Note: Always follow the family’s instruction and care methods, and keep the family informed of everything with their baby.  These videos are not required to view, but a simple recommendation. For more information or for questions, please contact our office or read our terms.

“Tales from the Top” from Female Entrepreneurs

I recently attended the Cornell Tech @ Bloomberg speaker series, featuring three successful female entrepreneurs. While there, they shared their “tales from the top” along with Cornell Tech students, Bloomberg employees, and the New York City tech industry.

Three female entrepreneurs were featured (two of them also mothers) including:

Katia Beauchamp founder of Birchbox,
Brit Morin founder of Brit + Co, and
Nadia Boujarwah founder of  DAI Global, LLC.

After listening to these three women, my takeaway tips for other entrepreneurs are:

1. What are you feeling or looking for? Sit in a silent space and give yourself time to reflect and think about the big picture.

2. Listen for work arounds. What should the core product be?

3. Verge into digital – try doing video rather than editorial. It will save you a lot of time and garner more views.

4. How do you champion other women? Get out there and mentor (i.e., e-mail women back that need help, be supportive not competitive). It’s hard enough out there!

 

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Written by our Founder & CEO, Lindsay Bell

goBaby: Your Source for Making Infant Travel Easy

It’s time to make traveling with your little one(s) easy and stress-free!

Meet goBaby – the Airbnb for Baby-Gear-on-the-Go.

We had the chance to meet with goBaby’s founder, Natalie Kaminski, and found out what you need to know about this on demand app today.

Q: What led you to the idea behind goBaby? Was there a specific time or event where you recognized the need for rental baby gear? 

A: Traveling with kids is a lot of fun, but it is also very stressful. And having to carry all the stuff that kids need does not make it any easier. As a mother of two young daughters who takes several family trips per year, I have experienced this problem first hand. Following a trip to Chicago where I was able to borrow a car from a friend, but couldn’t find a way to rent a car seat, the idea for goBaby was born. I just could not believe that this type of service was not yet available, and as a digital product developer, I immediately jumped on the opportunity.

Q: Why should parents turn to goBaby when traveling?

Because it is super convenient! goBaby wants to make family travel easier. We want to allow parents to pack light instead of hauling bulky equipment, and rest assured that they can easily rent anything they may need for their children on-the-go.

Q: How does someone go about renting baby gear, or offering their own for others to rent through your app?

The goBaby app is very easy to use. After you download the app, you can search the available items by specifying location and dates. The app will present you with a list of items to choose from, and you can review photos, description, pricing and delivery items. Once you find the item you like, you make a booking request, which will be sent to the owner.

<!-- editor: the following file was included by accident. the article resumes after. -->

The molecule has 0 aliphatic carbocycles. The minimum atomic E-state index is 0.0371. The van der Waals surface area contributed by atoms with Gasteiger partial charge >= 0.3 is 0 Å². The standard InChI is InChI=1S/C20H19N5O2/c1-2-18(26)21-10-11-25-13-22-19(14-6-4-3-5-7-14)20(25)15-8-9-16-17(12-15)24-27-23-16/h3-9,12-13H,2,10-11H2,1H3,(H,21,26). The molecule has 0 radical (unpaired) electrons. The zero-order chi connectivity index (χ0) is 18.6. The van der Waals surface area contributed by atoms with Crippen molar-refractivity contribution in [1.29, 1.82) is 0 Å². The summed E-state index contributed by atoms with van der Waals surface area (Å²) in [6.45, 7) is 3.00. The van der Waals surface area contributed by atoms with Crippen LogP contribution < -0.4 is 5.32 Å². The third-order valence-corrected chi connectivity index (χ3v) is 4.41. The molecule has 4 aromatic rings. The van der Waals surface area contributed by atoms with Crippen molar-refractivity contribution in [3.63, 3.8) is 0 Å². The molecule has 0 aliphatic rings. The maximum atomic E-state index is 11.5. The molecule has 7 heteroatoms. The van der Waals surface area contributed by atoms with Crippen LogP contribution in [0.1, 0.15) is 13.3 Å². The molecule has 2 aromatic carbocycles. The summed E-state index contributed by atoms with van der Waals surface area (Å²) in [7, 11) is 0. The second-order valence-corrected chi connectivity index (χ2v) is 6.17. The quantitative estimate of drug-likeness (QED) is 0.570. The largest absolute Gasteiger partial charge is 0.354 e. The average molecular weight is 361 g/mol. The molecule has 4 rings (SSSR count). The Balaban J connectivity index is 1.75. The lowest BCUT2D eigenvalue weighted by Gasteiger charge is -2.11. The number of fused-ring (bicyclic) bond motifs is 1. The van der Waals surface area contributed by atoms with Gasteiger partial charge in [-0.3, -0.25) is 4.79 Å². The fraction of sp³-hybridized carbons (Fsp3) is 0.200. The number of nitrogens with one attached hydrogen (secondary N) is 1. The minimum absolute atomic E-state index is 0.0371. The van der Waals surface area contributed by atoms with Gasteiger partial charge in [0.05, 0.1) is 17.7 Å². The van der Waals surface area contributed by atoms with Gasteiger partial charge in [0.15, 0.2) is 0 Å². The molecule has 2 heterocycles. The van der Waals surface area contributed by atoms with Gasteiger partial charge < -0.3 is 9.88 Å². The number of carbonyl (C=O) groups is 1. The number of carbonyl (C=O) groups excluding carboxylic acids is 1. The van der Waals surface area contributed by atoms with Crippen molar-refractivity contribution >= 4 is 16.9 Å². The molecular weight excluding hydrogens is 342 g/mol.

Listing an item is equally straightforward. Create an account, snap a photo of your item, provide description, pricing, and delivery options and you are good to go!

goBaby logo

Written by our Marketing & Social Media Consultant, Taylor Bell

A Giant Leap for Toddler-Kind

When it’s time for a child to take their first steps, a wave of excitement comes over parents. However, it also seems that the feeling of excitement is also paired with anxiety, caution, and nervousness. Good times, right parents?

One thing that can help ease some of these scary thoughts, is thinking about all of the cute shoes you can  pick out! Let’s face it, any shoe in mini form is adorable.

To help with picking out shoes for your toddler, we found a great article posted by Lucie’s List, which talks about the biggest things to look out for prior to purchasing, as well as some of the top walking shoes.

Here are some things to keep in mind before purchasing:

1. Size does matter. At your first go round – take a trip to an actual kids’ shoe store and have your child’s foot measured by a specialist. Also, pay attention to the width of your child’s feet to see if you’ll need shoes that run wide.

2. One size fits today. Don’t buy bigger shoes for the months ahead. Shoes that are too big are hard to walk in and can cause falling or tripping.

3. Bend it like Beckham. Shoes for toddlers should bend easily in your hand. The American Academy of Pediatrics recommends that toddlers wear lightweight and flexible shoes that allow their feet to move naturally.

4. New versus used. Generally used shoes for young kids take a beating and tend to be “single-user” items. Higher quality shoes last much longer and may be able to be handed down to another kiddo.

Here are some of the top infant walking shoes:

- See Kai Run
- Pediped
- Stride Rite
- Tsukihoshi
- Livie & Luca

For the complete article on the Lucie’s List website, click here.

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Written by our Marketing & Social Media Consultant, Taylor Bell

When to Part Ways with Swaddling

Swaddling a newborn seems to have turned into a form of art. So, for all of the parents out there who want their inner-Picasso to shine, now’s your time!

As for those parents whose art skills don’t go beyond their elementary school coloring book, there’s the thought, “How much longer do I need to wrap my newborn up like a burrito?”

In a recent post published by The Bump, they talk about the best time to stop swaddling your baby.

“Parents should stop swaddling their babies by three or four months. At this time, most full-term infants are acclimated to life outside of the womb and no longer crave the constriction of a swaddle.”

Rest assured parents, the constant swaddling does have an end point! Once the baby has reached the four month milestone, he/she takes to moving around in their sleep. Don’t be alarmed – this is good news, as it gives the baby exercise and helps them develop towards even greater milestones, such as crawling and walking.

For the full article on The Bump website, click here.

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Written by our Marketing & Social Media Consultant, Taylor Bell